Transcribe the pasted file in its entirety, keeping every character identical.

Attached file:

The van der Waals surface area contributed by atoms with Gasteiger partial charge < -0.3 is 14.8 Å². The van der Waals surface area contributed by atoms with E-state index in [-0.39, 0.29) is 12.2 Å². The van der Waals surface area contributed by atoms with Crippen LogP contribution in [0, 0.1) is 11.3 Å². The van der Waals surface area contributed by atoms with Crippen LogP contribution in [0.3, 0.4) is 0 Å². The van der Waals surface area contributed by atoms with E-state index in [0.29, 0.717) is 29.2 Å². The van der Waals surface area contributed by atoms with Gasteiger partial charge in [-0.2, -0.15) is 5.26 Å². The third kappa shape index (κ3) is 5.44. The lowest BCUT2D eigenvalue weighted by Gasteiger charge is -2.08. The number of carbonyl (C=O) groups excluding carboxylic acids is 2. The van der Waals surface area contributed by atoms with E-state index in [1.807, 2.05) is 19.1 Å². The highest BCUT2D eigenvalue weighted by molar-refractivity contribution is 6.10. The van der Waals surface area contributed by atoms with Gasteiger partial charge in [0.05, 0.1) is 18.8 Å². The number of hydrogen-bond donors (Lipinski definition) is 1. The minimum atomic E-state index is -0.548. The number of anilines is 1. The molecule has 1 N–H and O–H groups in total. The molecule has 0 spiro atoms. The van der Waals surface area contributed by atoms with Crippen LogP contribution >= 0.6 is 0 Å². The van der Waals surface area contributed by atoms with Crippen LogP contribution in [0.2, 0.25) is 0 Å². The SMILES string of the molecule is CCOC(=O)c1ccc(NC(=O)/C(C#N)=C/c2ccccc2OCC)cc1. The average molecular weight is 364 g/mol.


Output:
The van der Waals surface area contributed by atoms with Gasteiger partial charge < -0.3 is 14.8 Å². The van der Waals surface area contributed by atoms with E-state index in [-0.39, 0.29) is 12.2 Å². The van der Waals surface area contributed by atoms with Crippen LogP contribution in [0, 0.1) is 11.3 Å². The van der Waals surface area contributed by atoms with Crippen LogP contribution in [0.3, 0.4) is 0 Å². The van der Waals surface area contributed by atoms with E-state index in [0.29, 0.717) is 29.2 Å². The van der Waals surface area contributed by atoms with Gasteiger partial charge in [-0.2, -0.15) is 5.26 Å². The third kappa shape index (κ3) is 5.44. The lowest BCUT2D eigenvalue weighted by Gasteiger charge is -2.08. The number of carbonyl (C=O) groups excluding carboxylic acids is 2. The van der Waals surface area contributed by atoms with E-state index in [1.807, 2.05) is 19.1 Å². The highest BCUT2D eigenvalue weighted by molar-refractivity contribution is 6.10. The van der Waals surface area contributed by atoms with Gasteiger partial charge in [0.05, 0.1) is 18.8 Å². The number of hydrogen-bond donors (Lipinski definition) is 1. The minimum atomic E-state index is -0.548. The number of anilines is 1. The molecule has 1 N–H and O–H groups in total. The molecule has 0 spiro atoms. The van der Waals surface area contributed by atoms with Crippen LogP contribution >= 0.6 is 0 Å². The van der Waals surface area contributed by atoms with Crippen LogP contribution in [0.2, 0.25) is 0 Å². The SMILES string of the molecule is CCOC(=O)c1ccc(NC(=O)/C(C#N)=C/c2ccccc2OCC)cc1. The average molecular weight is 364 g/mol.